A short (ahem) 11 hour bus journey has you out of Istanbul and in the lovely Sofia, Bulgaria. That is after the unavoidable nuisance that is doing the hokey cokey at the Turkish/Bulgarian border. In out in out shake it all about loses its novelty at midnight when all you want to do is sleep.
The bus ride is an otherwise peaceful yet cramped affair and a cheap way to get out of Turkey. Arriving at around 6.30am (late of course) you have lost no sightseeing time and can drop your bags off, eat breakfast and face the day head on, fueled by the adrenaline that comes with less than satisfactory sleep.
Sofia was a refreshing change to Istanbul. A hint of continental Europe, with a post-communist twist. And the trees, oh the trees! Every which way there is greenery to feast ones eyes on, parks, shrubbery, trees and grass oh my!!
In this city I found everything intriguing, starting with the language and its mysteriously cryptic Cyrillic alphabet. Asking for directions is like a baffling yet fun guessing game.
Next you have the architecture. Pleasant pale pastel buildings on the one side of the street, often with what I can only refer to as the Eastern European edge (pointed dome style roof tops). Contrast that with the cold, harsh, grey, unkempt communist style on the other, Bulgaria’s stern looking past staring you squarely in the face.
Then there were the churches and cathedrals. It was refreshing to admire the many churches of Sofia after coming from the mosque endowed Istanbul. Even more so with the Neo-Byzantine style that is unique to this part of the world. The most famous (and obvious) example being the Alexander Nevsky Cathedral. Featuring an emphasised gold plated central dome and an interior that boasts various coloured Italian marble and Brazilian onyx trappings. The Bulgarians really didn’t mess about with this one.
The Church of St George in all of its red bricked rotunda glory was built by the Romans in the fourth century and is the oldest building in Sofia.
The Russian Church, an altogether different style, impresses the eyes with its gleaming pearlescent roof tiles, reminiscent of Ariel, the Little Mermaid. The churches’ golden onion domes (this is the actual name for them) serve to signify its Russian Revival architectural roots.
Alongside the Eastern Orthodox style of churches that mark Sofia out as unique from its continental counterparts, there were the old monuments acting as a reminder of Sofia’s not too distant past. The dark and imposing nature of such monuments is what one would imagine from Bulgaria’s communist era (I may be wrong they may have nothing to do with that but it provokes thought all the same). I found it refreshing that these were often covered in graffiti, the significance of this is anyone’s guess.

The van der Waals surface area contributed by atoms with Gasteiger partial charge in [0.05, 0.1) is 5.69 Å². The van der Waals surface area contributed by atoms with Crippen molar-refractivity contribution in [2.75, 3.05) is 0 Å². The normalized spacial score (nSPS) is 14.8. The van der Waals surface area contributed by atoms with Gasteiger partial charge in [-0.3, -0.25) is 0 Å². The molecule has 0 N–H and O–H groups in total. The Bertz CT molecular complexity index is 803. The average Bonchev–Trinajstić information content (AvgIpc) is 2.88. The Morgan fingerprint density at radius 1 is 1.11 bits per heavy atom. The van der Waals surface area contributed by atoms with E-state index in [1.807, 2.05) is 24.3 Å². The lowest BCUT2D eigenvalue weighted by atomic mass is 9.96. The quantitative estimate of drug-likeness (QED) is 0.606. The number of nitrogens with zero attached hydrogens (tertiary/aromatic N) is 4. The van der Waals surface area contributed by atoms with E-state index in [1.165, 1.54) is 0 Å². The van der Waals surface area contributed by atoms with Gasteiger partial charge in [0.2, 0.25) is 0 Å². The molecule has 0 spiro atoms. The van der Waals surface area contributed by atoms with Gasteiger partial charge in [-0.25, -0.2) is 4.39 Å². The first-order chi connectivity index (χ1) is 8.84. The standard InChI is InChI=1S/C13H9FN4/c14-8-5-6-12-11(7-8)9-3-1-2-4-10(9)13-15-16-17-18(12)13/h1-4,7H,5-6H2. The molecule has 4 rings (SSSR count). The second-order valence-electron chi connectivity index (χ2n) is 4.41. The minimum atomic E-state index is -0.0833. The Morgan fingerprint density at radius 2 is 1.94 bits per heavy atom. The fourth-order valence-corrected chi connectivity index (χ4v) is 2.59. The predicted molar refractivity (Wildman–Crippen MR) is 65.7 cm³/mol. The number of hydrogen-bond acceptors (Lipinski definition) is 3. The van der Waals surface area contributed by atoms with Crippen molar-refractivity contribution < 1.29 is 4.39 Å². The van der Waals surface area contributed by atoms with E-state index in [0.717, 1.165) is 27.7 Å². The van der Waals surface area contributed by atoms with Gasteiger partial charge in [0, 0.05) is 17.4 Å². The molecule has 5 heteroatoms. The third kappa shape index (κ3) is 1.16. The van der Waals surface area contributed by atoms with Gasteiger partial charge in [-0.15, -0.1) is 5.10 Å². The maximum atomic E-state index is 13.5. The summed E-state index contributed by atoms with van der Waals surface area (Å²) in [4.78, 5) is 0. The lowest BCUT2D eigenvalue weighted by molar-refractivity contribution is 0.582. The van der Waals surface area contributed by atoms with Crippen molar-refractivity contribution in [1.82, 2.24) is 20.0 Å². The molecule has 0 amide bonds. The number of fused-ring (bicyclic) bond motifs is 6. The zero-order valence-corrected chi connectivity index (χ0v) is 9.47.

Bringing me to one of my favourite features of the city, the recurring graffiti sprayed across walls, monuments and even electricity boxes. Some as part of an art movement (I was told which but have since forgotten) some excellent, some just for the sake of it, but always serving to make the scenery a little more colourful.
Thats what I found, but how did I spend my short time in Sofia? Sticking to a meticulously worked out plan aimed at taking in as much sights as humanly possible in a short space of time?
Not really. I got there. I ate a traditional Bulgarian salad (Shopska salad) accompanied with Rakia, Bulgarian wine that is traditionally served with this meal. I walked past the impressive monuments on the way to the bar, eying them up as is customary in the presence of such grandeur. Drank a delicious cocktail. Went back to my friends house, ate some delicious PORK sausages with cheese (such as brie and stilton) and bruchettas (oh how I miss such things). Embarked on the Sofia alternative bar crawl, a must for those who would like to find out the back story of the more offbeat Sofia drinking holes (albeit not recommended if you want to get hammered). Ended up getting hammered anyway. Up and out at a slightly reasonable time on the Sunday. Ate some cheesy chips (hangover cure). Opted to hang out in the park in the sun rather than embark on the free Sofia walking tour.
Thats about it really. I got all my snaps on the way back to the bus station from my friends flat.
I guess I could have done more, but for my purposes it was perfect. A much needed escape from Istanbul, quiet where Istanbul is noisy with space to think and clear the mind clutter f*ck that comes with living in this city. Getting on public transport and managing to get a seat. Crossing the road without fear for my life! The cars actually stop for pedestrians! More park space in the city centre than we probably have in the whole of Istanbul!!
Just being in Sofia and breathing it’s cleaner, greener, calmer air was enough. I would return within a heartbeat.